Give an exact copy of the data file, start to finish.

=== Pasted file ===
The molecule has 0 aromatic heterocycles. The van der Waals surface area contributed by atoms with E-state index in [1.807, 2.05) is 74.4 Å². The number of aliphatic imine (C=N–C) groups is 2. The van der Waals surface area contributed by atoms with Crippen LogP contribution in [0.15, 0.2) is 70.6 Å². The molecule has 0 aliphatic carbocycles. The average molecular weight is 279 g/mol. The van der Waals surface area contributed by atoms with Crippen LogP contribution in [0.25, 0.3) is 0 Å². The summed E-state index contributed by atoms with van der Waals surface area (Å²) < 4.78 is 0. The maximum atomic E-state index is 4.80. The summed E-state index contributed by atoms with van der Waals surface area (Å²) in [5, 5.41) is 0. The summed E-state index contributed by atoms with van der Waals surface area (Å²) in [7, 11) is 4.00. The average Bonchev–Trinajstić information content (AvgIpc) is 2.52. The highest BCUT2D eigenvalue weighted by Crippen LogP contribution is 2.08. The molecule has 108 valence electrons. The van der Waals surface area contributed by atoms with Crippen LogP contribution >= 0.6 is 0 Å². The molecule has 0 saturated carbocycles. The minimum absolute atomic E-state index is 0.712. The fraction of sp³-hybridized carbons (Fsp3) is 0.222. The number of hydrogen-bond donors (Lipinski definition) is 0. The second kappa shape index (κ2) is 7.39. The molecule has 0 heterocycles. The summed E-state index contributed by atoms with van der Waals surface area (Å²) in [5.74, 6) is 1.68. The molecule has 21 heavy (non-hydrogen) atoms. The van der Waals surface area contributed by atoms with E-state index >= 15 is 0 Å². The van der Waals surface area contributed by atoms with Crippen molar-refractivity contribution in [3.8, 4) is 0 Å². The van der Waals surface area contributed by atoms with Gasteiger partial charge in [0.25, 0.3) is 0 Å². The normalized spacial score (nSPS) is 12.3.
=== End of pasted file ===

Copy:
The molecule has 0 aromatic heterocycles. The van der Waals surface area contributed by atoms with E-state index in [1.807, 2.05) is 74.4 Å². The number of aliphatic imine (C=N–C) groups is 2. The van der Waals surface area contributed by atoms with Crippen LogP contribution in [0.15, 0.2) is 70.6 Å². The molecule has 0 aliphatic carbocycles. The average molecular weight is 279 g/mol. The van der Waals surface area contributed by atoms with Crippen LogP contribution in [0.25, 0.3) is 0 Å². The summed E-state index contributed by atoms with van der Waals surface area (Å²) < 4.78 is 0. The maximum atomic E-state index is 4.80. The summed E-state index contributed by atoms with van der Waals surface area (Å²) in [5, 5.41) is 0. The summed E-state index contributed by atoms with van der Waals surface area (Å²) in [7, 11) is 4.00. The average Bonchev–Trinajstić information content (AvgIpc) is 2.52. The highest BCUT2D eigenvalue weighted by Crippen LogP contribution is 2.08. The molecule has 108 valence electrons. The van der Waals surface area contributed by atoms with Crippen LogP contribution >= 0.6 is 0 Å². The molecule has 0 saturated carbocycles. The minimum absolute atomic E-state index is 0.712. The fraction of sp³-hybridized carbons (Fsp3) is 0.222. The number of hydrogen-bond donors (Lipinski definition) is 0. The second kappa shape index (κ2) is 7.39. The molecule has 0 heterocycles. The summed E-state index contributed by atoms with van der Waals surface area (Å²) in [5.74, 6) is 1.68. The molecule has 21 heavy (non-hydrogen) atoms. The van der Waals surface area contributed by atoms with E-state index >= 15 is 0 Å². The van der Waals surface area contributed by atoms with Crippen molar-refractivity contribution in [3.8, 4) is 0 Å². The van der Waals surface area contributed by atoms with Gasteiger partial charge in [0.25, 0.3) is 0 Å². The normalized spacial score (nSPS) is 12.3.